Attorney Trey Wilson - RL Wilson Law

16 September 2008


In certain circumstances, a landlord may become liable to a tenant for "wrongful eviction". A case for damages for wrongful eviction may include any of a number of different claims that arise under Texas law, and liability for wrongful eviction may be based upon intentional misconduct, or even accidental or innocent failure to comply with complicated eviction procedures set-forth in the Texas Property Code. Such liability may be premised upon the mere service upon the tenant of a Notice to Vacate which does not comply with applicable law. It some instances, liability for multiple and punitive damages may even be based upon an oral threat or statement made by the landlord to the tenant. For this reason, it is recommended that landlords seek advice from competent and experienced legal counsel before communicating with their tenants in any way that may be construed as an eviction threat.

Some landlords maintain wrongful eviction insurance coverage to insure agsinst such claims. This type of coverage is often available under commercial rental property insurance policies, but not under a typical Texas homeowner's policy. However, there are some limitations to wrongful eviction insurance coverages.

In the recent New York case of Mamaroneck Avenue Corp. v. Hartford Fire Ins. Co. (N.Y.App., 2nd Dept., April 22, 2008), a New York Appellate court held that invasion of an organization’s leasehold interest is not a covered risk under the “personal and advertising injury” provisions of a Commercial General Liability policy. The underlying complaint against the insured landlord alleged that such landlord “embarked on a plan of harassment and coercion with the intention of causing [claimant] to terminate its leasehold,” which included allegations of “[t]respassing upon [claimant's] premises and interfering with [claimant’s] business by appearing, unannounced, accompanied by Fire Department personnel and the City Building Inspector . . . to solicit or elicit non-existent fire code violations.” The liability policy’s definition of “personal and advertising injury” included “wrongful eviction from, wrongful entry into, or invasion of the right of private occupancy of a room, dwelling or premises that a person occupies, committed by or on behalf of its owner, landlord or lessor.” Noting that other "personal and advertising injury" offenses distinguish between "persons" and "organizations," the court held that wrongful eviction claims apply only to natural "persons." In reaching its conclusion, the court relied on cases from other jurisdictions, including Stonelight Tile v. California Ins. Guar. Assn., 150 Cal App 4th 19; Mirpad, LLC v. California Ins. Guar. Assn., 132 Cal App 4th 1058; and Supreme Laundry Servs. v. Hartford Cas. Ins. Co., 2007 US Dist LEXIS 18134 (ND Ill. 2007).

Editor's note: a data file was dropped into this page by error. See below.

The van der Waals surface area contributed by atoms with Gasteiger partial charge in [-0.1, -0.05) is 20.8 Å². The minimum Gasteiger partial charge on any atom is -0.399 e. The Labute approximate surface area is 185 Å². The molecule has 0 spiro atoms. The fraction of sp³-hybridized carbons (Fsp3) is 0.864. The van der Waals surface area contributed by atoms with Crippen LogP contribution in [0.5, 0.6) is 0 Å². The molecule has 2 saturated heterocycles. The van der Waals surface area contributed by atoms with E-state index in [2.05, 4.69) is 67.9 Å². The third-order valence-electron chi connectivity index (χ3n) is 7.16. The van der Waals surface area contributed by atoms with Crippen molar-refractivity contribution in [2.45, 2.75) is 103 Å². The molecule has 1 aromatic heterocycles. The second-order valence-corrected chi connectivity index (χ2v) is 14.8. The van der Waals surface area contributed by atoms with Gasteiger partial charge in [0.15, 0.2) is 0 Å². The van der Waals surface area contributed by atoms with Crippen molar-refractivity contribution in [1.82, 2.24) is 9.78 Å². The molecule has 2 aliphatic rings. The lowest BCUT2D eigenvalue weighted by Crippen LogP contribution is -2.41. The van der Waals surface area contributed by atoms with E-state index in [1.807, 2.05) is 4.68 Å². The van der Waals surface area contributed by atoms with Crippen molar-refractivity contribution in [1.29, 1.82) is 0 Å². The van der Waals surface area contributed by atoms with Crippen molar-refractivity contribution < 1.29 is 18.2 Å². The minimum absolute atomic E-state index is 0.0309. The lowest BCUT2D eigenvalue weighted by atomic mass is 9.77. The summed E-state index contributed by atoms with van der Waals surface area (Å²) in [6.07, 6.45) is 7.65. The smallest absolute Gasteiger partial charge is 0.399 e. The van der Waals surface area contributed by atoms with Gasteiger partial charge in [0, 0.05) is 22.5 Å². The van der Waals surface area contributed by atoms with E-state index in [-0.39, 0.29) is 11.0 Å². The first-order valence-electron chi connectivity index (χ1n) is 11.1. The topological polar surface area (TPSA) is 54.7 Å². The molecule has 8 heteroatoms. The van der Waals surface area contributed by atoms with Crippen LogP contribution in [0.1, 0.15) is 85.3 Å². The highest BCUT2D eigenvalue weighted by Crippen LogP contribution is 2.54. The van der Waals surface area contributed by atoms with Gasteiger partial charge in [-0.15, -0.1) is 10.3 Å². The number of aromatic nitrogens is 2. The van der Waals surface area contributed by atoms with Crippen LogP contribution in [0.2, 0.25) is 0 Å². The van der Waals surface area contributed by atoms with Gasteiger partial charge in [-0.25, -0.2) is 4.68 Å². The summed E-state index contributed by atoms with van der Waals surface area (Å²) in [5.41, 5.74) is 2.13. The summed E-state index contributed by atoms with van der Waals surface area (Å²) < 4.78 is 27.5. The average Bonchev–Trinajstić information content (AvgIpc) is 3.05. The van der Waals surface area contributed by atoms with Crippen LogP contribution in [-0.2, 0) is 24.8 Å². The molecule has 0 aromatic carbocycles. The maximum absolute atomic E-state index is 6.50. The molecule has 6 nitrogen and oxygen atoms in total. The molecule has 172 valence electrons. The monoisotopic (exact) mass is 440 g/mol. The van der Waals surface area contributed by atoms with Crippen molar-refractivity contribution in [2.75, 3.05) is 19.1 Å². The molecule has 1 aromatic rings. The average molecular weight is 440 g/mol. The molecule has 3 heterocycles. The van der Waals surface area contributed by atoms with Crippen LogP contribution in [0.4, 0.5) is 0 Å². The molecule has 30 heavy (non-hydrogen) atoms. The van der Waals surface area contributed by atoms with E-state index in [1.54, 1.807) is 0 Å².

Trey Wilson --Named By Scene in SA Magazine As One of San Antonio's Best Real Estate Litigation Attorneys -- September 2008 -- As voted on by peers